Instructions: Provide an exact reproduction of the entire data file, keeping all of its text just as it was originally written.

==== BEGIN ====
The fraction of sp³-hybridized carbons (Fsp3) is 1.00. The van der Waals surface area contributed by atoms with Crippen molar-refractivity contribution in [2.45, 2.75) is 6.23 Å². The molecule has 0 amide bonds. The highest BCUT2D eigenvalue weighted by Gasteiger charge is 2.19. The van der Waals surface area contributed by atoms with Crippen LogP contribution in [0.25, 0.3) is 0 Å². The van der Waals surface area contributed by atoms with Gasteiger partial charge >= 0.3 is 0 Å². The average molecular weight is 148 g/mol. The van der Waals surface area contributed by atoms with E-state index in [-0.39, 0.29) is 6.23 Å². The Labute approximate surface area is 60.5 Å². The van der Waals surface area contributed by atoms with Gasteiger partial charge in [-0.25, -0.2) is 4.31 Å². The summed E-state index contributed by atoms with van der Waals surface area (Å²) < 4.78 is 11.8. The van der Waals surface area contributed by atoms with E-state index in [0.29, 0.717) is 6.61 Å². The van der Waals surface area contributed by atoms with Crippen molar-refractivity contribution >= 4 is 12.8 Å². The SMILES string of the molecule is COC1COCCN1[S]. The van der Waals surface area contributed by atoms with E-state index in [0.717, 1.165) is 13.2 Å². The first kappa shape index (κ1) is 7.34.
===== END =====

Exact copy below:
The fraction of sp³-hybridized carbons (Fsp3) is 1.00. The van der Waals surface area contributed by atoms with Crippen molar-refractivity contribution in [2.45, 2.75) is 6.23 Å². The molecule has 0 amide bonds. The highest BCUT2D eigenvalue weighted by Gasteiger charge is 2.19. The van der Waals surface area contributed by atoms with Crippen LogP contribution in [0.25, 0.3) is 0 Å². The van der Waals surface area contributed by atoms with Gasteiger partial charge >= 0.3 is 0 Å². The average molecular weight is 148 g/mol. The van der Waals surface area contributed by atoms with E-state index in [-0.39, 0.29) is 6.23 Å². The Labute approximate surface area is 60.5 Å². The van der Waals surface area contributed by atoms with Gasteiger partial charge in [-0.25, -0.2) is 4.31 Å². The summed E-state index contributed by atoms with van der Waals surface area (Å²) < 4.78 is 11.8. The van der Waals surface area contributed by atoms with E-state index in [0.29, 0.717) is 6.61 Å². The van der Waals surface area contributed by atoms with Crippen molar-refractivity contribution >= 4 is 12.8 Å². The SMILES string of the molecule is COC1COCCN1[S]. The van der Waals surface area contributed by atoms with E-state index in [0.717, 1.165) is 13.2 Å². The first kappa shape index (κ1) is 7.34.